At 11h30 on the morning of 28 January 1905 Chief Nehale's warrior Captain Shivute with a force of men, of whom it was reported that 300 were armed with Martini-Henry rifles, plus about 200 other men armed with traditional weapons attacked the fort. At the time, the fort at Namutoni was manned by four regular schutztruppe and three reservists. The Germans fought and managed to hold off the attack until about 15h30 when the Ovambo warriors withdrew into the bush leaving behind 70-80 dead and wounded warriors, but taking with them their spoils of war that included horses, cattle and other small livestock. The German garrison's ammunition store had held 450 rounds for the Mauser 71 models rifles and 1100 rounds for the model 88s. Of this only 150 rounds of  were left, so the seven took the opportunity to abandon the post and flee, assisting their comrade Albert Lier who was incapacitated due to a bout of malaria (one report states rheumatic fever). Basendowski and Becker were settler-farmer-reservists who were familiar with the area

and it was to their farm (Sandhup) about 40km south east of Namutoni that the men made an overnight trek of 14 hours arriving at dawn.

Four days earlier, and in the anticipation that Namutoni may experience an attack the German authorities at the Schutztruppe Fort at Grootfontein had dispatched a patrol to relieve if necessary, and withdraw the Namutoni garrison. On 1st February the patrol arrived at the farm Sandhup where they found the survivors of Namutoni and learned of their ordeal.


The Aftermath:

On the morning of 29 January 1904 the Ovambos returned and finding the building deserted ransacked it and then burned it to the ground. A Finnish missionary later reported to the magistrate at Outjo that the Ovambo had lost  68 dead, 40 missing and 20 wounded. During the raid the Ovambos had driven off with the livestock a prize pedigree stud bull. When the Germans in later negotiations with Chief Nehale requested that the bull be returned to them, the chief had it shot dead in their presence to demonstrate his authority. The Germans never were able to get either and apology or any form of restitution for the losses incurred. Chief Nehale died in the early months of 1908, and is today honoured as being one of Namibia's Heroes who resisted colonialism. The water hole at Namutoni is today referred to as being Chief Nehale's Waterhole. On the left hand gate post entrance to Fort Namutoni is a plaque that reads:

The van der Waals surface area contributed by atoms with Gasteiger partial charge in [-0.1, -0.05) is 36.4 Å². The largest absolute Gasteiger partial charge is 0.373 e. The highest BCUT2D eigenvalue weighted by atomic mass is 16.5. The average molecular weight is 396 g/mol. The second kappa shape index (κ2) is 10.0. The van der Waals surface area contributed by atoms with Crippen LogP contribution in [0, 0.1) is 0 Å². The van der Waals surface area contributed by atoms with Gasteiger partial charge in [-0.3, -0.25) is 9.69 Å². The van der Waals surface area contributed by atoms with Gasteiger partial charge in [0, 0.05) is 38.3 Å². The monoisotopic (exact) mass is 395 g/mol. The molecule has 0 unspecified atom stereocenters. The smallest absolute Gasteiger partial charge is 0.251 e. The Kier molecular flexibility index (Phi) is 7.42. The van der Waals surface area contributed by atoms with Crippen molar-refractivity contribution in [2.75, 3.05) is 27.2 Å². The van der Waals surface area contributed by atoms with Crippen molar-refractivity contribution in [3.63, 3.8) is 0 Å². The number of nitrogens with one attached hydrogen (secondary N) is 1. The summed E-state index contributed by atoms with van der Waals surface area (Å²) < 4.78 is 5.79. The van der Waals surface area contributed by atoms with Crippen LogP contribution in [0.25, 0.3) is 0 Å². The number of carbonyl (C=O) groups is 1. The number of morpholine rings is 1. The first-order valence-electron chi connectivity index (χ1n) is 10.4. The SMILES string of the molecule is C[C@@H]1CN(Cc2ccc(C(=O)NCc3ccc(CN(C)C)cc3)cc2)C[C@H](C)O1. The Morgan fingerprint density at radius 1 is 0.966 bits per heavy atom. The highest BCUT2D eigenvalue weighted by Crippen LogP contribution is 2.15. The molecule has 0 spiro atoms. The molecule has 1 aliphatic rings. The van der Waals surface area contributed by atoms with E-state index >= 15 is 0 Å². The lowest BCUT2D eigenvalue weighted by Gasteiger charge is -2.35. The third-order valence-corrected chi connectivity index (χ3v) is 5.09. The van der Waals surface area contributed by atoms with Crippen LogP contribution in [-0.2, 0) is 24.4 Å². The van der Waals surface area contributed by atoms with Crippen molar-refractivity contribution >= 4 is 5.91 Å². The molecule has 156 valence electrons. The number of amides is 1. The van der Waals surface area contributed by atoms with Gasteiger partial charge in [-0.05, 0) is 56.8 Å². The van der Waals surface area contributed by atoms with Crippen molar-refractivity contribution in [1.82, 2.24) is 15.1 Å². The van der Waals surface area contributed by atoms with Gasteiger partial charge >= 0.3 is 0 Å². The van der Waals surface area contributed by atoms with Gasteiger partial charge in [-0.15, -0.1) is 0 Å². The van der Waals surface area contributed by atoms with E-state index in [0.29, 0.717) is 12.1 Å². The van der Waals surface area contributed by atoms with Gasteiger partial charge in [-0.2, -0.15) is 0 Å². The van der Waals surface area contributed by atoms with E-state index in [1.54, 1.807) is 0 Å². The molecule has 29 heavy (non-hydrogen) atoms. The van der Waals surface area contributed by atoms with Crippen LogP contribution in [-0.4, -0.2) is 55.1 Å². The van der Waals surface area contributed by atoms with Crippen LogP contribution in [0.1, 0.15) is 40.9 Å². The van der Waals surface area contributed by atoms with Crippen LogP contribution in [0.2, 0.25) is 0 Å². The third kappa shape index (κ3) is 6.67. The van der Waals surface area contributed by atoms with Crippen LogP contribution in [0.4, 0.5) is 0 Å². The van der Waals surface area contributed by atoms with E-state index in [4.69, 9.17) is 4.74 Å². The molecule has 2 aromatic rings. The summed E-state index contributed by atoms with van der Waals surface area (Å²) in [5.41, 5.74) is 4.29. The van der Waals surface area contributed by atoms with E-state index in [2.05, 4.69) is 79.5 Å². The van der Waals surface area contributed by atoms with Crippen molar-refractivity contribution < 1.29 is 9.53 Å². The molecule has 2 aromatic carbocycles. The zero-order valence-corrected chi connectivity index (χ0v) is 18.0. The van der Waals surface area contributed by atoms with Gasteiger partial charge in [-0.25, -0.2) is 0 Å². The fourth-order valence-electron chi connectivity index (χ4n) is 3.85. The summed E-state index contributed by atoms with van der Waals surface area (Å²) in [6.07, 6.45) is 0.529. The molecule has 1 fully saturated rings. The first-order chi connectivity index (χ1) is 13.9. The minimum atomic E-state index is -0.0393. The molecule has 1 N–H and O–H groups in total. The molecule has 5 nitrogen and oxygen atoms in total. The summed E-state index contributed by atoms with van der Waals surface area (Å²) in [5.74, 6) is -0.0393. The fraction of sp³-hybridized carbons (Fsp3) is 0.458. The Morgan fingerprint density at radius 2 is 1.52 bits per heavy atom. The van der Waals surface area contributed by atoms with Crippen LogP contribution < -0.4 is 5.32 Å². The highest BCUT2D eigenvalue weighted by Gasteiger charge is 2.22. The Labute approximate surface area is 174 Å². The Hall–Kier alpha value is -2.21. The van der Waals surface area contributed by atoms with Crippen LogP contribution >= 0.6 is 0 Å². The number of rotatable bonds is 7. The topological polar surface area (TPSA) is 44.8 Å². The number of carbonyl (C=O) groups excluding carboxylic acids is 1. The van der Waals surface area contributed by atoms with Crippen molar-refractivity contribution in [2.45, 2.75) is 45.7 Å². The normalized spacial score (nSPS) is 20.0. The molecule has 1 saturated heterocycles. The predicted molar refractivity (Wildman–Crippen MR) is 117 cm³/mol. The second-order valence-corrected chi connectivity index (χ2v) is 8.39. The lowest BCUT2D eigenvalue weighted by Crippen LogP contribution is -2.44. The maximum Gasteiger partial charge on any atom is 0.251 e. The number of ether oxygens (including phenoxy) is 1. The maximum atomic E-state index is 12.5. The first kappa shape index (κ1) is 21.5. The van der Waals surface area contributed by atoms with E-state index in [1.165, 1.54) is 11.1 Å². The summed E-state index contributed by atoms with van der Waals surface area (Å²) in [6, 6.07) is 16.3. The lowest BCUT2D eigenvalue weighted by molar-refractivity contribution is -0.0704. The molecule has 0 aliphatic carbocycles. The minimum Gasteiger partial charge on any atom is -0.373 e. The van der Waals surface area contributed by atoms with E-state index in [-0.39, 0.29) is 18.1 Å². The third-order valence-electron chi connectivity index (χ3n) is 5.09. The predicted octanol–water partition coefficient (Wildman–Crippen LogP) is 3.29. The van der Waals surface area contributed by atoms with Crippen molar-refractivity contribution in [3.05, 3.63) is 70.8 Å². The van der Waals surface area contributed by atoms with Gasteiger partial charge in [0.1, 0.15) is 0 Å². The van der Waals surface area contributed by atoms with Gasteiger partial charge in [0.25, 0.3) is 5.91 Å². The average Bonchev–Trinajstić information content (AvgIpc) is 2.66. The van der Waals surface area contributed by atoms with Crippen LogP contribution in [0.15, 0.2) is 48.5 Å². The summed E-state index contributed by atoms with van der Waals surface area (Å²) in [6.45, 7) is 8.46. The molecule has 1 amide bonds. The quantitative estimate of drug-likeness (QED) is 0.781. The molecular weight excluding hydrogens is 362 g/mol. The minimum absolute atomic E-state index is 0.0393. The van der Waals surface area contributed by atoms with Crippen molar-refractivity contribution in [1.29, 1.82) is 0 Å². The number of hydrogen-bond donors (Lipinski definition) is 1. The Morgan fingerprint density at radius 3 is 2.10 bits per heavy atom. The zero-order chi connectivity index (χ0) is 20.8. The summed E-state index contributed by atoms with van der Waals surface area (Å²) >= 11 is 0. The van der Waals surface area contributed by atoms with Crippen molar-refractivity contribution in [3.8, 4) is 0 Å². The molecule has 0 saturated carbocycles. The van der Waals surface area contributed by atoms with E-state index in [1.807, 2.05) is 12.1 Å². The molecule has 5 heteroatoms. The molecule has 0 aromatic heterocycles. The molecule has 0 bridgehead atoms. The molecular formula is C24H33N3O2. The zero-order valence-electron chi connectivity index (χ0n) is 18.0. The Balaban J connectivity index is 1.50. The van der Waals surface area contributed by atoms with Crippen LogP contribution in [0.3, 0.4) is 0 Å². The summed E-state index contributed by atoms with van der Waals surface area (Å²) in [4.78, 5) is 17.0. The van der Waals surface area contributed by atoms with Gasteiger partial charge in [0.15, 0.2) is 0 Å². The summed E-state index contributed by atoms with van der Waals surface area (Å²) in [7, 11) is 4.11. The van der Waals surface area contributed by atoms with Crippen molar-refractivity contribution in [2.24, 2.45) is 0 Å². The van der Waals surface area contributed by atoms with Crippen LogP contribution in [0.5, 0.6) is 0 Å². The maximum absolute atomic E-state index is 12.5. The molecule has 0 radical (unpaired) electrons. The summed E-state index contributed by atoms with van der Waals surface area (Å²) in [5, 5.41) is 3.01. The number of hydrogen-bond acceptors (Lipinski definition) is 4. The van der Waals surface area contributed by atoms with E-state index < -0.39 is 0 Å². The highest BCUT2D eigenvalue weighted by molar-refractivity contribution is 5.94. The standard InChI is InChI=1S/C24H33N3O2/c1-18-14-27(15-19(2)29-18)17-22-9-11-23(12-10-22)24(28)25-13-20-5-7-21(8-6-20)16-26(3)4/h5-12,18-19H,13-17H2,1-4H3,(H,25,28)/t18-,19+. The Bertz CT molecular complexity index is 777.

"On 28 January 1904, 500 Ovambo attached the station NAMUTONI. Seven brave me victoriously repulsed the attack."

IN HONOURABLE MEMORY OF: Lance-Sergeant Fritz Grossman, Medical Orderly Bruno Lassmann, Lance-Corporal Richard Lemke, Lance-Corporal Albert Lier, Reserve Lance-Sergeant Jacob Basendowski, Reserve Lance-Corporal Franz Becker,

Reserve Lance-Corporal Karl Hartmann


The Second Fort:

The German authorities were quick to replace the sacked building with a larger and more easily defendable fort in 1906. The basic structure stands to this day having been converted into accommodation units.




The new Fort Namutoni 1906

The 'New' Fort Namutoni 1906

A photo for home

A photo for home

Cavalry the north tower

Cavalry by the north tower

checking the  map

Checking the map

Heliograph crew

Heliograph crew

Field bakery

Field bakery

Servicing a feild gun

Servicing a field gun

Smoke Break

Smoke break

smoking club

Smoking club 1900

A day at the races

A day at the races


The Fort served little purpose following the end of the Herero - Nama uprising of 1904 - 1907. Apparently it was handed over to the Police on 1 September 1910 and was manned by only five officers and for economic reasons was closed  on 1 April 1912. The fort did serve for the further period of the First World War in South West Africa and was occupied by the Union of South troops from 24 August 1915.


Between the 'War Years' the fort was sporadically used as a Police outpost. It was renovated in the early fifties and again in 1983, and improvements to suite the needs of tourism are on-going.


Acknowledgements and further reading:  H6, H9, H12, H18, P2

Etosha Area Attractions & Articles of Associated Interest:

Etosha Game Park


Herero Uprising

Entry Fees Payable

Map of Etosha



Schutztruppe Fort

Accommodation Map & Directions

Of Interest:  The eastern entry to the park is called the Von Lindquist Gate and is named after the German Governor who proclaimed the area a Game Reserve in 1907